Does Doxycycline Protect Against Development of Clostridium difficile Infection?
Doernberg SB, Winston LG, Deck DH, Chambers HF
Clin Infect Dis. 2012;55:615-620.
C difficile Infection and Antibiotic Exposure
When used in combination with ceftriaxone, doxycycline appears to lower the risk of developing C difficileinfection compared with ceftriaxone alone. C difficile is a major hospital pathogen, and risk for C difficile infection increases with antibiotic exposure (number of antibiotics and duration of antibiotic use). A previous case-controlled study found that doxycycline reduced the risk for C difficile infection, although other studies have not corroborated this finding.
Doernberg and colleagues sought to evaluate the effect of doxycycline exposure on risk for C difficile infection by evaluating their practice of using ceftriaxone and doxycycline as a preferred treatment for community-acquired pneumonia.
Over a 4.5-year period, adult inpatients who had received ceftriaxone were compared with those who had received both ceftriaxone and doxycycline. The primary measurement was the development of C difficileinfection during the next 30 days. Exposure to and duration of treatment with other antimicrobials were measured, along with demographics and comorbidity data, but no severity-of-illness data were acquired.
Doxycycline was used in 39% of the patients who received ceftriaxone. Rates of C difficile infection were much lower in those receiving the ceftriaxone/doxycycline combination compared with those receiving ceftriaxone alone (1.67/10,000 patient-days vs 8.11/10,000 patient-days). In addition, 29% of patients received another antibiotic and 16% received at least 2 additional antibiotics.
A multivariate analysis that adjusted for multiple factors, including duration of hospitalization, demographics, surgical admission, comorbid conditions, and duration of ceftriaxone and other antibiotics, indicated that each day of doxycycline therapy was associated with a 27% reduction in the rate of C difficile infection. Duration of ceftriaxone or other antibiotic therapy was not associated with increased risk for C difficile infection, and the strongest predictor of this risk by far was duration of hospitalization (adjusted hazard ratio, 15.1 [5.73-39.6]). When specific antimicrobial regimens for community-acquired pneumonia were compared, risk for C difficileinfection in the ceftriaxone/doxycycline group was significantly lower than combinations containing either macrolides or fluoroquinolones.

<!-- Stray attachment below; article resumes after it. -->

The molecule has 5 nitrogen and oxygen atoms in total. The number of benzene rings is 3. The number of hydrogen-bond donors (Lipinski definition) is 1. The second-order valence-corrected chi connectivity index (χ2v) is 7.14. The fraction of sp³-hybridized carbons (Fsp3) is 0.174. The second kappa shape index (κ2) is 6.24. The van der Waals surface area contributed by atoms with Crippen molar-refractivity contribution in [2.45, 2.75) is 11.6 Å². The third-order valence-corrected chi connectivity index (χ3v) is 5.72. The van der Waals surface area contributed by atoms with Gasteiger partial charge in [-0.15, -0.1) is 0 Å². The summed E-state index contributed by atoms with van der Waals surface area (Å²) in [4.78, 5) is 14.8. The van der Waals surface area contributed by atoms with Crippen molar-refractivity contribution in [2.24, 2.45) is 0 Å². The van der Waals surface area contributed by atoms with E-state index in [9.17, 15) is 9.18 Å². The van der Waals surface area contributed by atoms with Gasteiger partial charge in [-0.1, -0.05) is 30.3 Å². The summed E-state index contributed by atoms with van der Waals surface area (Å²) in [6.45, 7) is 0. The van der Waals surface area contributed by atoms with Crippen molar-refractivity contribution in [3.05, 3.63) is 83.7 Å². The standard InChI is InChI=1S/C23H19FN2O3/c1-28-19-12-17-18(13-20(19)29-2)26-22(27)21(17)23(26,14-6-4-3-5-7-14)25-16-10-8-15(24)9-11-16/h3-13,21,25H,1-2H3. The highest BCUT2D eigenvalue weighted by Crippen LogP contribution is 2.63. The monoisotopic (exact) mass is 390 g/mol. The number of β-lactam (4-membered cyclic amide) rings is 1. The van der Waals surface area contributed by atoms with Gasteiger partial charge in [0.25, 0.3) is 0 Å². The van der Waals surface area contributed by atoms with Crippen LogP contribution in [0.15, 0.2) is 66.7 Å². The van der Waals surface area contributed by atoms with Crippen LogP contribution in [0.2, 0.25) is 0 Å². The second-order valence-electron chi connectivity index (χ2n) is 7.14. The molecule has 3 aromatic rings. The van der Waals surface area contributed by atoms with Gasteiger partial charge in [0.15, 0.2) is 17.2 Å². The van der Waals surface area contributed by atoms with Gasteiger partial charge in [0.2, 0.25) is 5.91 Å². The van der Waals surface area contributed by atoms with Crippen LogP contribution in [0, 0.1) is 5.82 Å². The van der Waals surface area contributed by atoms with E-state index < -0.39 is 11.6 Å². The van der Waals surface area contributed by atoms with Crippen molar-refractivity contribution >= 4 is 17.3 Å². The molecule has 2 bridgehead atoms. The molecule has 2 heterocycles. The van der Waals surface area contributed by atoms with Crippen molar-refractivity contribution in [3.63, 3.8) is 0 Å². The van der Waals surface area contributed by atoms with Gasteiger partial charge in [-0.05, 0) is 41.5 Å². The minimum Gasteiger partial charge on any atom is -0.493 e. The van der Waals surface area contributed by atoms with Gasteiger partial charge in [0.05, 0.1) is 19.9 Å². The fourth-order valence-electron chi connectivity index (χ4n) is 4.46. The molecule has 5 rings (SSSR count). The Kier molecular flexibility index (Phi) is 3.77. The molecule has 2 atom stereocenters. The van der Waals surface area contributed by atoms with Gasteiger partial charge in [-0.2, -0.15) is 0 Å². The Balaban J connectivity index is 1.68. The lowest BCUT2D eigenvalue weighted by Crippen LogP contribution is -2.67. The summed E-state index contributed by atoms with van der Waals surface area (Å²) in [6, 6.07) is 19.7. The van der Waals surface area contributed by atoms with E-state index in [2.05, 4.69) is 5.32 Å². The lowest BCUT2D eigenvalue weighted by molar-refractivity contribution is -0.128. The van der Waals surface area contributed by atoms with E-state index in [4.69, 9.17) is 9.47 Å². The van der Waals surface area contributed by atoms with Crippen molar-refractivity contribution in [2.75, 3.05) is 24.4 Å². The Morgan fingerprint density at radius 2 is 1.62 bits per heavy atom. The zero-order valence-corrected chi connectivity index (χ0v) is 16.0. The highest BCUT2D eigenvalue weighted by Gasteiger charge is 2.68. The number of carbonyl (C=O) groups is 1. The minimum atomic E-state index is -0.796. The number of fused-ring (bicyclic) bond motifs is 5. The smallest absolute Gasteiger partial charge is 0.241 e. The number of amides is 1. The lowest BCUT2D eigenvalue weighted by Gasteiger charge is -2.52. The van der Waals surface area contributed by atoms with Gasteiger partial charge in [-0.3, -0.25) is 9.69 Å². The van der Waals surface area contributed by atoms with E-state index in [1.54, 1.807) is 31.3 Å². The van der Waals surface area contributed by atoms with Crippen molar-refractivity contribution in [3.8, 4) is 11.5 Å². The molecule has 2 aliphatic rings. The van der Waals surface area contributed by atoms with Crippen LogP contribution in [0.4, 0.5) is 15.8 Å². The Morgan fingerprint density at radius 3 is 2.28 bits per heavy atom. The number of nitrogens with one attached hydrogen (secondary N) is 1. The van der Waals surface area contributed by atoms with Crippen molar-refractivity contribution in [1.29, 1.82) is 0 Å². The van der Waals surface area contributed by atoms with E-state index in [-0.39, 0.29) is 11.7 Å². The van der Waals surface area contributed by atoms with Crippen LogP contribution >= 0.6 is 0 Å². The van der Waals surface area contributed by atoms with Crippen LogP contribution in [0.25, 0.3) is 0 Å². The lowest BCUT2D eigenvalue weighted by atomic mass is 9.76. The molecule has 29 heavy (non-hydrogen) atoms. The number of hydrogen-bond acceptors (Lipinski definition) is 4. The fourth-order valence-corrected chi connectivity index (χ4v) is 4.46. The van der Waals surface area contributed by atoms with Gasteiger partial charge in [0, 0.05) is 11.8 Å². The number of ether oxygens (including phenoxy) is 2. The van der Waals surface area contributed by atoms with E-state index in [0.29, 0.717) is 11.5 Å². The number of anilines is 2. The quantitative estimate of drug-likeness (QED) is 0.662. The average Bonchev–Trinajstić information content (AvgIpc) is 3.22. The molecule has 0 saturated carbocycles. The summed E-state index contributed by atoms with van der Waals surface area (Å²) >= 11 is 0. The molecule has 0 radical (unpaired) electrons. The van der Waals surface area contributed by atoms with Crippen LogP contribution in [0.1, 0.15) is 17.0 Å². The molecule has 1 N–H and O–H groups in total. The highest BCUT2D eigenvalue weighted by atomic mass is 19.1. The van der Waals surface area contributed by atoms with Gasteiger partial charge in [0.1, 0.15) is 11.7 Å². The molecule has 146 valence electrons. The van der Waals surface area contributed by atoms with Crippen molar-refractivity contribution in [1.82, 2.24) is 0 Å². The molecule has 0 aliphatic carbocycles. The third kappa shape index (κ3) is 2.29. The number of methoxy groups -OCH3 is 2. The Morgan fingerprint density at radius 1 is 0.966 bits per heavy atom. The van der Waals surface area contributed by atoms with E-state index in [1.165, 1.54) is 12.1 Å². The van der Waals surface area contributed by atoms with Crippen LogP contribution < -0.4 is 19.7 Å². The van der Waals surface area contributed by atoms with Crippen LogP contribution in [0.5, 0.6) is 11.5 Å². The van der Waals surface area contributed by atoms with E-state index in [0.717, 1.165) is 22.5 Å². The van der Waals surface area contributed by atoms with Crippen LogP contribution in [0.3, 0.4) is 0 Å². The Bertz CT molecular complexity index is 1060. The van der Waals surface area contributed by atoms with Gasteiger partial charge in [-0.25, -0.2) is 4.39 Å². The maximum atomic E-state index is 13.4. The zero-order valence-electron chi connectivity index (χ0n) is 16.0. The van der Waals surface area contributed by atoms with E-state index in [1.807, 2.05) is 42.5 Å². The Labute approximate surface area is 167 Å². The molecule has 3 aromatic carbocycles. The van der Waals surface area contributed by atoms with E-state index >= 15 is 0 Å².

This study suggests that doxycycline may protect against the development of C difficile infection, although the mechanism of this effect is unknown. Doxycycline might directly inhibit C difficile, and small studies have shown that a similar agent (tigecycline) could be efficacious in treating C difficile infection. Doxycycline might also produce less disruption of enteric flora than other antimicrobials such as fluoroquinolones or carbapenems.
Limitations of this study must be considered. First, there were major differences between the comparator groups. Although the investigators attempted to adjust for possible confounders, unrecognized or unmeasured differences may have predisposed the doxycycline group to a lower risk for C difficile infection. Severity of illness may be one of these confounders because macrolides and fluoroquinolones were preferred for the treatment of severe pneumonia.
Indication bias could also be present because indications for which clinicians avoided doxycycline may have been those that carried a higher risk for C difficile infection. Furthermore, neither hospital location nor strain relatedness was evaluated for possible effect on C difficile infection. It may be that certain services or hospital locations where doxycycline use was low had higher C difficile infection pressure.
A final issue to consider is that very few data exist on the efficacy of doxycycline-containing combinations for the treatment of community-acquired pneumonia. Despite these limitations, the role of doxycycline in prevention of C difficile infection needs to be further explored.